Bullying and Biological Changes

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I’m sure no one has thought of this, but I’ve lived long enough to notice that bullying seems to reach a peak during certain stages in people’s lives.

Puberty

Looking back, I remember that the bullying I suffered at school peaked from grade six to grade nine, then dropped somewhat after my freshman year. I’ve since read books, articles, and posts that supported what I experienced. I’ve even read and heard personal stories of other targets who suffered the worst and most frequent bullying during those years as well.

The twenties and Thirties

During my twenties until my late thirties, I got along rather well with people. Sure, I ran into a few jerks and even had a few enemies, but I can’t say that I experienced any bullying during those years. For the most part, I was well-received by people, especially people my age, during this period of my life. I loved going to work and felt equal and accepted by most.

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What bullies I did know in the workplace during these years never targeted me. I do remember seeing them bully a few others. However, my reading and research into school bullying were in its infancy and I hadn’t yet heard of bullying in the workplace. I was still under the impression that bullying only happened in school.

Therefore, back then, I didn’t realize what I was seeing and didn’t speak up but preferred to mind my own business. Also, I only saw the bullying of a targeted coworker in passing and assumed that the coworker wasn’t pulling their weight.

Although I hated seeing those targets suffer and would make a point to be polite and friendly toward them, that was as far as I went. I felt that there was nothing more I could do for them. Sadly, I share some of the blame for what those targets must have endured.

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Eventually, I left that workplace and soon discovered the term “workplace bullying” when I was thirty years old after stumbling upon Tim Field’s website, BullyOnline.org. I found that this website was chock full of information about not only school bullying, but workplace, family, and community bullying as well. Because of my horrible experience in school, I wanted to know about the other types of bullying too and wanted to see if there were any similarities.

I hungrily read everything, and, to my surprise, there were! Child, teen and adult bullying weren’t much different. I found that bullies of all ages and in all environments used the same tactics, and the only difference was that adult bullies were more stealth in their attacks.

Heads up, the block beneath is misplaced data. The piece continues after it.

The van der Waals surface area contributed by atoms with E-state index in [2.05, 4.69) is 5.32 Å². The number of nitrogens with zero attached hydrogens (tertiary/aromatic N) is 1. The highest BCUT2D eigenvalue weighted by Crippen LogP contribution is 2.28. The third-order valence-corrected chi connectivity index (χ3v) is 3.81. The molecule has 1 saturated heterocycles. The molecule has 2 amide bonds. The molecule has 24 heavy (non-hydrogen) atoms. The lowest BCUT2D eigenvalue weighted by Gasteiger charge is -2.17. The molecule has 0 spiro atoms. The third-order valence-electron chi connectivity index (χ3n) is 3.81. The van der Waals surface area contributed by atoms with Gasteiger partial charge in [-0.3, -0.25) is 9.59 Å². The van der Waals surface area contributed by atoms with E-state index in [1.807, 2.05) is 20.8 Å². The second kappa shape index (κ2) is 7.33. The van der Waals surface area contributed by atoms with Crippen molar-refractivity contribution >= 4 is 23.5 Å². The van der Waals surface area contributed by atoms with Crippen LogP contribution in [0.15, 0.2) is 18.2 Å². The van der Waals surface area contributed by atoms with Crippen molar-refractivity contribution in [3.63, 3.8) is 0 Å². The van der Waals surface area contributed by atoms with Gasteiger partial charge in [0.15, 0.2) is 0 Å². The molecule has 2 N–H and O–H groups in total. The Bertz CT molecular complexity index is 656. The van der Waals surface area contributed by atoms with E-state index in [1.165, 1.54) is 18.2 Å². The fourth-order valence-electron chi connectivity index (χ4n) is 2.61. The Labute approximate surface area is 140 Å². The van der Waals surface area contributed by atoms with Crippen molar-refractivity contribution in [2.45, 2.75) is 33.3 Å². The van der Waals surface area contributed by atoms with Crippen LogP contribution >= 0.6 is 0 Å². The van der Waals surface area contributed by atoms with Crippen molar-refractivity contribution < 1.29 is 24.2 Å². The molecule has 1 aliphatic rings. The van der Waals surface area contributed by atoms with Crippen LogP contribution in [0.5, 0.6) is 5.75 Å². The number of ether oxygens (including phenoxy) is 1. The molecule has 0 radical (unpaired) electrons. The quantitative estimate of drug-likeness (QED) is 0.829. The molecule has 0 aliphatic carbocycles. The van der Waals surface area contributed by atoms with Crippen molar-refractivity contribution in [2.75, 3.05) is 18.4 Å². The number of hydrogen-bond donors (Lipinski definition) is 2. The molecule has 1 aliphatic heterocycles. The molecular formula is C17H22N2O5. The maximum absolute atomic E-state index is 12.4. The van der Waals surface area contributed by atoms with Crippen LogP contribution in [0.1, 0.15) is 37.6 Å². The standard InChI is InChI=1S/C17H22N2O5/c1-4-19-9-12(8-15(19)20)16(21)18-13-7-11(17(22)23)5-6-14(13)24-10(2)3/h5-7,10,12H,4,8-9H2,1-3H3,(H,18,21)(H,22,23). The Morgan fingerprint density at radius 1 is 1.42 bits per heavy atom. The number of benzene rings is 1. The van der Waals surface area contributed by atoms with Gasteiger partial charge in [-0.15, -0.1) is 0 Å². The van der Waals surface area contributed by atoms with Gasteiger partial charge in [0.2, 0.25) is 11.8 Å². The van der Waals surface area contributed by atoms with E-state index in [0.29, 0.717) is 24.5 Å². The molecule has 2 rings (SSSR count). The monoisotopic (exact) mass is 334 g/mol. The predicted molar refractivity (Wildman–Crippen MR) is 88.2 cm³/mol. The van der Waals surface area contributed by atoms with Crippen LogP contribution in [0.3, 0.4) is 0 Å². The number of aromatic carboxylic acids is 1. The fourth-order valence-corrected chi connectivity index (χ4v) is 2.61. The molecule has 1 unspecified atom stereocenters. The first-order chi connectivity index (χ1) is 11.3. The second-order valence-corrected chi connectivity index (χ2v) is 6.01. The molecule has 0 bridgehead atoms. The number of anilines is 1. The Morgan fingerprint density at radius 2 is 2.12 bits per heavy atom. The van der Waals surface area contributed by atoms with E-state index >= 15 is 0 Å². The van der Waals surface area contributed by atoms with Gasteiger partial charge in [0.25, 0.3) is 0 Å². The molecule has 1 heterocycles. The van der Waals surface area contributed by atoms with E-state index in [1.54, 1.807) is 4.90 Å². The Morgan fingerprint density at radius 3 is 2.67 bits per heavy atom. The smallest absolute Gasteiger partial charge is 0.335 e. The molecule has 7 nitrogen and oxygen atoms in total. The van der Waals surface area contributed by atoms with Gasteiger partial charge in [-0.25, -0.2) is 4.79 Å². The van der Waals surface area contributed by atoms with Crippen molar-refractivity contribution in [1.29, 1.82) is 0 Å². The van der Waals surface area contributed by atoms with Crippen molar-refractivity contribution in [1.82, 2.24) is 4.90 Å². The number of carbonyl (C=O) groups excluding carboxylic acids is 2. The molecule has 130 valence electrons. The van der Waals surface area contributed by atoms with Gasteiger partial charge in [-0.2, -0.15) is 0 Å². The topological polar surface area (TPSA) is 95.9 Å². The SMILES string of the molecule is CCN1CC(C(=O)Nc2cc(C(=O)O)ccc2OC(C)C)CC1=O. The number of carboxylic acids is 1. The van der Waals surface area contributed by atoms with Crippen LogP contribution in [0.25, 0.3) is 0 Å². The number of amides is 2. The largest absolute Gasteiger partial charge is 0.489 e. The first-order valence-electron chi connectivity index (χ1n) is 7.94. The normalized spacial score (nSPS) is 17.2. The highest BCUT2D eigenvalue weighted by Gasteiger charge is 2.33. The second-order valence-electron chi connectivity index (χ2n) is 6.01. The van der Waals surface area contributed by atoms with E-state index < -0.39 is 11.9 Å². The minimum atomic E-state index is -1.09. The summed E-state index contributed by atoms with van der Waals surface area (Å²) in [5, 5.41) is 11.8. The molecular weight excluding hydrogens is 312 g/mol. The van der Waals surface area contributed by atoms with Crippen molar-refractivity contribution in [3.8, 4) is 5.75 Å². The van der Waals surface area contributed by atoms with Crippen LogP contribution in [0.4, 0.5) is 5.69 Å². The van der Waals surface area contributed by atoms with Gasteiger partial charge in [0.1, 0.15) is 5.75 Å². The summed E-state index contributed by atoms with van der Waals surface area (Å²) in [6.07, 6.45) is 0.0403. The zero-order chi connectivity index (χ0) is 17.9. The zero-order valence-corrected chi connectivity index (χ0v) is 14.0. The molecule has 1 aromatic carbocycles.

Change of Life

I didn’t experience bullying a second time until around my early forties. At the time, I was working at a nursing home, and many of the bullies were old classmates and others who were in their late thirties to mid-fifties- the exact age-range when people began mid-life crises and menopause.

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It was during this time that I noticed a drastic uptick in bullying behavior and immature attitudes among people in this age group. The bullies were mostly women, but there were a few male bullies as well.

Because I’d already experienced bullying in school and had been doing about 15 years of reading and research on school bullying and nearly ten years of research on bullying in the workplace, I was able to cover my behind and finally walk away from the job after working there almost three years. Luckily for me, I was able to leave confidently, when I was ready, and on my terms. However, I wasn’t the only one targeted.

I also witnessed the bullying of other targets as well. I saw people forced out of their jobs. Most of them were fired, a few were given the ultimatum to either resign or be terminated. One got angry and quit on the spot. Sadly, they weren’t as fortunate as I was, and my heart hurt for them.

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During the time I worked in this nursing facility, I witnessed a lot of corruption and illegal activities as well. But I’ll elaborate on this in a future post.

In noticing the life stages of most of the bullies at work and remembering the peaks of bullying in middle school and middle age, I can’t help but wonder if, perhaps, a surge or drop in hormone levels could contribute to these spikes in bullying behaviors.

It’s definitely something for me to do more study and research on, and I’ll be sure to give updates on what I find, complete with links and sources.

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